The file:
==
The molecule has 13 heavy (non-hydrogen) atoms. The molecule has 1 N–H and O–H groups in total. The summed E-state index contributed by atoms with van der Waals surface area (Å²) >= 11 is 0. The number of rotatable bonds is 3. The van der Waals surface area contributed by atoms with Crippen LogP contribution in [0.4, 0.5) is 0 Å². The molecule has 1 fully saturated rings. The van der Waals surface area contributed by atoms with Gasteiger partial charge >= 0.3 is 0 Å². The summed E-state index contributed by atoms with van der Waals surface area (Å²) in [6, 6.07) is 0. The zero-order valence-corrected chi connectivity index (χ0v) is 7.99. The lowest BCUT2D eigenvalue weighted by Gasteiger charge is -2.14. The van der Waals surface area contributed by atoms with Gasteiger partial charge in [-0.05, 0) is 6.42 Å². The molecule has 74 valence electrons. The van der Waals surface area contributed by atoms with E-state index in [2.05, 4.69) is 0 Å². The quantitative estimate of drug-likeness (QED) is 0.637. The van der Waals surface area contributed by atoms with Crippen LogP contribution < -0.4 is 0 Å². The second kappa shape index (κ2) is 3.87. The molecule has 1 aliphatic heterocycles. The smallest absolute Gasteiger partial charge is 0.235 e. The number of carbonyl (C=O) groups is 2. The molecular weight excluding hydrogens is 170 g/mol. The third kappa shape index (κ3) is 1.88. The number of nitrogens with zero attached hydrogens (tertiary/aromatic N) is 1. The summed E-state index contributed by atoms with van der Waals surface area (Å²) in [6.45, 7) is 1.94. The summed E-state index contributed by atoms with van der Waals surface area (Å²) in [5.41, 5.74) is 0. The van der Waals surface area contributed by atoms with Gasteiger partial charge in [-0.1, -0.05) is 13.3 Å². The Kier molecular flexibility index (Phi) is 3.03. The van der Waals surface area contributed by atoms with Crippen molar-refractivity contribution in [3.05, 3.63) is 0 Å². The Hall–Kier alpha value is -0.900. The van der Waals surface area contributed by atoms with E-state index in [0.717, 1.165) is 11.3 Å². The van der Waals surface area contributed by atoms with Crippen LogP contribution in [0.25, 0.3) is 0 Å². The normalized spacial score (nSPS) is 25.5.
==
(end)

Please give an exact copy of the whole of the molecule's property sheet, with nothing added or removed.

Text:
The molecule has 13 heavy (non-hydrogen) atoms. The molecule has 1 N–H and O–H groups in total. The summed E-state index contributed by atoms with van der Waals surface area (Å²) >= 11 is 0. The number of rotatable bonds is 3. The van der Waals surface area contributed by atoms with Crippen LogP contribution in [0.4, 0.5) is 0 Å². The molecule has 1 fully saturated rings. The van der Waals surface area contributed by atoms with Gasteiger partial charge >= 0.3 is 0 Å². The summed E-state index contributed by atoms with van der Waals surface area (Å²) in [6, 6.07) is 0. The zero-order valence-corrected chi connectivity index (χ0v) is 7.99. The lowest BCUT2D eigenvalue weighted by Gasteiger charge is -2.14. The van der Waals surface area contributed by atoms with Gasteiger partial charge in [-0.05, 0) is 6.42 Å². The molecule has 74 valence electrons. The van der Waals surface area contributed by atoms with E-state index in [2.05, 4.69) is 0 Å². The quantitative estimate of drug-likeness (QED) is 0.637. The van der Waals surface area contributed by atoms with Crippen LogP contribution < -0.4 is 0 Å². The second kappa shape index (κ2) is 3.87. The molecule has 1 aliphatic heterocycles. The smallest absolute Gasteiger partial charge is 0.235 e. The number of carbonyl (C=O) groups is 2. The molecular weight excluding hydrogens is 170 g/mol. The third kappa shape index (κ3) is 1.88. The number of nitrogens with zero attached hydrogens (tertiary/aromatic N) is 1. The summed E-state index contributed by atoms with van der Waals surface area (Å²) in [6.45, 7) is 1.94. The summed E-state index contributed by atoms with van der Waals surface area (Å²) in [5.41, 5.74) is 0. The van der Waals surface area contributed by atoms with Gasteiger partial charge in [-0.1, -0.05) is 13.3 Å². The Kier molecular flexibility index (Phi) is 3.03. The van der Waals surface area contributed by atoms with Crippen molar-refractivity contribution in [3.05, 3.63) is 0 Å². The Hall–Kier alpha value is -0.900. The van der Waals surface area contributed by atoms with E-state index in [0.717, 1.165) is 11.3 Å². The van der Waals surface area contributed by atoms with Crippen LogP contribution in [0.25, 0.3) is 0 Å². The normalized spacial score (nSPS) is 25.5.